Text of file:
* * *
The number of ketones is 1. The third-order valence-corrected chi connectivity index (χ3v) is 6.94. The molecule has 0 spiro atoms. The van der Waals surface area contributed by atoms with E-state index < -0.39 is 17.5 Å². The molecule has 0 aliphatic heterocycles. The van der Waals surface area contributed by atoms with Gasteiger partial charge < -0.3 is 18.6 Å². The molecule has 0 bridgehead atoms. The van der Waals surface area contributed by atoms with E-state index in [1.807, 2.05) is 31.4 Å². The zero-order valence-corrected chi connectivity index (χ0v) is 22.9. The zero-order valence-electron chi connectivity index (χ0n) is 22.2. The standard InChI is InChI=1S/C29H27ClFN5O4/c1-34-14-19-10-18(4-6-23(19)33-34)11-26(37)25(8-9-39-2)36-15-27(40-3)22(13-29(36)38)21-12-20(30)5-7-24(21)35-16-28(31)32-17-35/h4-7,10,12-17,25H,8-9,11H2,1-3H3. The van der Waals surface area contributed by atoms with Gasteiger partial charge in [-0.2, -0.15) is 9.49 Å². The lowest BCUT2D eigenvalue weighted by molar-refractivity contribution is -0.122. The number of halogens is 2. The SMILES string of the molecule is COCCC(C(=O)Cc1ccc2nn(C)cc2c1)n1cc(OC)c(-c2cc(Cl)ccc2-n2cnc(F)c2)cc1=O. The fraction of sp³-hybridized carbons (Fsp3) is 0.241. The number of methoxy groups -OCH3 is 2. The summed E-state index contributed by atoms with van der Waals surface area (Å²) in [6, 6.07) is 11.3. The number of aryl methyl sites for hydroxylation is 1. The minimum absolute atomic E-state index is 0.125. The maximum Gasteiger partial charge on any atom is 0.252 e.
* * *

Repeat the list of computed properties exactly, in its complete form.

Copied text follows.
The number of ketones is 1. The third-order valence-corrected chi connectivity index (χ3v) is 6.94. The molecule has 0 spiro atoms. The van der Waals surface area contributed by atoms with E-state index < -0.39 is 17.5 Å². The molecule has 0 aliphatic heterocycles. The van der Waals surface area contributed by atoms with Gasteiger partial charge < -0.3 is 18.6 Å². The molecule has 0 bridgehead atoms. The van der Waals surface area contributed by atoms with E-state index in [1.807, 2.05) is 31.4 Å². The zero-order valence-corrected chi connectivity index (χ0v) is 22.9. The zero-order valence-electron chi connectivity index (χ0n) is 22.2. The standard InChI is InChI=1S/C29H27ClFN5O4/c1-34-14-19-10-18(4-6-23(19)33-34)11-26(37)25(8-9-39-2)36-15-27(40-3)22(13-29(36)38)21-12-20(30)5-7-24(21)35-16-28(31)32-17-35/h4-7,10,12-17,25H,8-9,11H2,1-3H3. The van der Waals surface area contributed by atoms with Gasteiger partial charge in [-0.2, -0.15) is 9.49 Å². The lowest BCUT2D eigenvalue weighted by molar-refractivity contribution is -0.122. The number of halogens is 2. The SMILES string of the molecule is COCCC(C(=O)Cc1ccc2nn(C)cc2c1)n1cc(OC)c(-c2cc(Cl)ccc2-n2cnc(F)c2)cc1=O. The fraction of sp³-hybridized carbons (Fsp3) is 0.241. The number of methoxy groups -OCH3 is 2. The summed E-state index contributed by atoms with van der Waals surface area (Å²) in [6, 6.07) is 11.3. The number of aryl methyl sites for hydroxylation is 1. The minimum absolute atomic E-state index is 0.125. The maximum Gasteiger partial charge on any atom is 0.252 e.